Ten Things I Hate About Me

I was excited when the book Does My Head Look Big in This? came out a few years ago. In that book, author Randa Abdel-Fattah tells the story of Amal, a young Australian Muslim woman who decides to wear hijab and navigates the challenges of expressing her identity as an Australian Muslim.


Reading this review will tell you all you need to know about Taken. If you haven't see the film, perhaps now is the time for you to cease reading, as spoilers abound.

He’s Just Not That Into You

He’s Just Not That Into You wasn’t a terrible movie. Despite its manipulative moments, this film did manage to skip many of the eye roll-inducing rom-com conventions. This movie just wasn’t that romantic or particularly funny.

The Female Complaint: The Unfinished Business of Sentimentality in American Culture

Lauren Berlant is the George M. Pullman Professor of English and Chair of the Lesbian and Gay Studies Project at the University of Chicago. She is the author of several books, including The Queen of America Goes to Washington City, and The Anatomy of National Fantasy.

Me, Penelope

Writer Lisa Jahn-Clough presents a deteremined character named Penelope who deals with her life bit by bit and rants while finally facing her proverbial dragons. While finishing high school in her own way, Penelope attempts to accomplish feats she thinks necessary before heading into the college world. Her living situation with her mom Viv (who dates a younger man and detests being called "Mrs." at any point) and a college student, who only appears some of the time, seems to be the ultimate in any high school student's dream.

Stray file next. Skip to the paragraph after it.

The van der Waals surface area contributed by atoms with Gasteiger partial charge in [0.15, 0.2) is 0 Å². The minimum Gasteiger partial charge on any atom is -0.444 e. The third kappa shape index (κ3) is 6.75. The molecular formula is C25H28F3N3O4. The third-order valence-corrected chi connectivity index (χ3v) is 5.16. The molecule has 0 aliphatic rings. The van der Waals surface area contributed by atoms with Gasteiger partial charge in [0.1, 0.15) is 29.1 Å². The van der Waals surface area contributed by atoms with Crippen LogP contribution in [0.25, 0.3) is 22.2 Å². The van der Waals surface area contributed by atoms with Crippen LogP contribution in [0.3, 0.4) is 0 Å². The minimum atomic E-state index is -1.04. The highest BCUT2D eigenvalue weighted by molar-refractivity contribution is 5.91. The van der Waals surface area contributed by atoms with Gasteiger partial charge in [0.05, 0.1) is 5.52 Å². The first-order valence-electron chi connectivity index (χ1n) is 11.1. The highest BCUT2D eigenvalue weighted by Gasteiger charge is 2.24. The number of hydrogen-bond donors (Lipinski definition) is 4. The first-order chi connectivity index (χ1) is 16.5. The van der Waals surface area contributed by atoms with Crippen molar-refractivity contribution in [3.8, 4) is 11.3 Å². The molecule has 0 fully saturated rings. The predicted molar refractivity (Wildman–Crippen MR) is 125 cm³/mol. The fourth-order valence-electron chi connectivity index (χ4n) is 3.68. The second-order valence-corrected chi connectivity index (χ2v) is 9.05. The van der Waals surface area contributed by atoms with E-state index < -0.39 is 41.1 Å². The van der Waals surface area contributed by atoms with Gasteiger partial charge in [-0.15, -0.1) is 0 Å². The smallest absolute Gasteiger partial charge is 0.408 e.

The Actress

The Actress is nothing more than another chauvinist movie that transforms the woman into the “foul temptress.” The “foul temptress” in this movie is an actress who moves in with three roommates: two men and a lesbian woman. The men have less than glamorous jobs, and one is a chronic masturbator. The lesbian roommate seems to be the most level-headed of the three, although she and her girlfriend have just broken up when the actress comes to stay. This "actress" never goes to an audition while staying with the roommates and never pays rent.

Entitled to the Pedestal: Place, Race, and Progress in White Southern Women's Writing,1920-1945

I have to be honest. This was not the easiest book to read or absorb. It reminded me of a book that might appear on a required reading for a college literature course.

The Mammy Project

Michelle Nicole Matlock’s one-woman show, The Mammy Project, is a provocative piece of theater that entertains and educates through a series of vignettes that deconstructs the controversial history of the Mammy stereotype. Matlock builds her show around two stories - the life of Nancy Green, a former slave who was hired as the first-ever Aunt Jemima for the World’s Fair in 1893, and Matlock’s own experiences as a full-figured African-American actress who thought she’d never have to play the part of the mammy-maid in today’s entertainment business, but found herself getting cast in those r

We Walk Alone

The 1950s saw a typhoon of publications and studies about homosexuality with a notable absence of studies on lesbian women. First published in 1955, We Walk Alone examines the state of women outside heterodoxy in the era of McCarthyism and Kinsey.